No, not as a second basemen or outfielder, sadly. As a first base coach. That according to MLB.com’s Brittany Ghiroli, who notes that Samuel did not take part in the Orioles’ organizational meetings last week and may be in line to take over Davey Lopes’ old job with the Phils.
The last time I said something about first base coaches — I think I dismissed their importance — a lot of you countered with the notion that they’re important to have for base stealing purposes, as they see every opposing pitcher on every pitch, and thus are invaluable in teaching their own base runners how to read moves and stuff. It’s an excellent and rather obvious point, in hindsight, that I’m rather embarrassed that I didn’t consider.
Which also makes me understand why so many Phillies fans were sad to see Lopes go. In his career he was an 80% base stealer. Samuel, in contrast, was only successful about two-thirds of the time. While the Phillies are perceived as a take-and-rake kind of team, the fact is that they were fourth in the NL in stolen bases in 2010, and were caught stealing fewer times than every single team in the league. You probably have to give Davy Lopes credit for that, and you probably have to wonder if Juan Samuel — who was a less-successful base stealer than his speed should have had him being — will be able to maintain that kind of success.
FORT WORTH, Texas — A former Angels employee has been charged with conspiracy to distribute fentanyl in connection with last year’s overdose death of Angels pitcher Tyler Skaggs, prosecutors in Texas announced Friday.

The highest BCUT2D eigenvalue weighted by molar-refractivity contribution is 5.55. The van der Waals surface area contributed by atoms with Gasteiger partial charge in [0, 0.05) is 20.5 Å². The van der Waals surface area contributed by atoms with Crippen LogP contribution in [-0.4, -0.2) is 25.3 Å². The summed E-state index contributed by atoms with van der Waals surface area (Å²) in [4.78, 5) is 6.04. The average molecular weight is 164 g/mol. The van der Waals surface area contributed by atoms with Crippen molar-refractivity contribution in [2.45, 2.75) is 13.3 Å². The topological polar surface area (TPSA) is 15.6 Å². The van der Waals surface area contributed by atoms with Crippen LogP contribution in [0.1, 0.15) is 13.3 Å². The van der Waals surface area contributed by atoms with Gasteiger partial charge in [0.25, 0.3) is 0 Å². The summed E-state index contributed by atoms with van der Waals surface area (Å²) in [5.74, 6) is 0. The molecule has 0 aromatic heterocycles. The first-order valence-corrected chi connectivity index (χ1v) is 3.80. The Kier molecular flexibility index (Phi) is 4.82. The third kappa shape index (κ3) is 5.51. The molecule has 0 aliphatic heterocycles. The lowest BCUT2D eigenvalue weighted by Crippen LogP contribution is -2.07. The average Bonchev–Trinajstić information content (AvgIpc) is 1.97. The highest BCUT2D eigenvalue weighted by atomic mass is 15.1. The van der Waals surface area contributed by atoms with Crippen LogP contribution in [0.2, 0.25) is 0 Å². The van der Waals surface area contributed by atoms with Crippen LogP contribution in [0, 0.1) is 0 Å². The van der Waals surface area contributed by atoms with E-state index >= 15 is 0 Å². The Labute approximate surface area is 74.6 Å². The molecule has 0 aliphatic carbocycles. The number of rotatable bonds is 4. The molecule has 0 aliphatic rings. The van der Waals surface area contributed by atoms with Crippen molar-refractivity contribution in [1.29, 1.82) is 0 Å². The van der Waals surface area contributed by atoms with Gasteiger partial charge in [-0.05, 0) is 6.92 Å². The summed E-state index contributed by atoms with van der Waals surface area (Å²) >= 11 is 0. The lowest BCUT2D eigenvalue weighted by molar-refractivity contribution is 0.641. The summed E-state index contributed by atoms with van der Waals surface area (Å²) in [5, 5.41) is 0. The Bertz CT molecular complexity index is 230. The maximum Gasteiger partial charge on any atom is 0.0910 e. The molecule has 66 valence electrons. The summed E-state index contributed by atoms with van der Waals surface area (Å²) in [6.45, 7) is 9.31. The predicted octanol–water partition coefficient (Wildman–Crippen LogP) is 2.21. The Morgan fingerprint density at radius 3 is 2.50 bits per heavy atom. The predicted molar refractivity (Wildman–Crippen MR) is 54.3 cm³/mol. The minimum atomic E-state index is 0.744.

Eric Prescott Kay was arrested in Fort Worth, Texas, and made his first appearance Friday in federal court, according to Erin Nealy Cox, the U.S. Attorney for the Northern District of Texas. Kay was communications director for the Angels.
Skaggs was found dead in his hotel room in the Dallas area July 1, 2019, before the start of what was supposed to be a four-game series against the Texas Rangers. The first game was postponed before the teams played the final three games.
Skaggs died after choking on his vomit with a toxic mix of alcohol and the powerful painkillers fentanyl and oxycodone in his system, a coroner’s report said. Prosecutors accused Kay of providing the fentanyl to Skaggs and others, who were not named.
“Tyler Skaggs’s overdose – coming, as it did, in the midst of an ascendant baseball career – should be a wake-up call: No one is immune from this deadly drug, whether sold as a powder or hidden inside an innocuous-looking tablet,” Nealy Cox said.
If convicted, Kay faces up to 20 years in prison. Federal court records do not list an attorney representing him, and an attorney who previously spoke on his behalf did not immediately return a message seeking comment.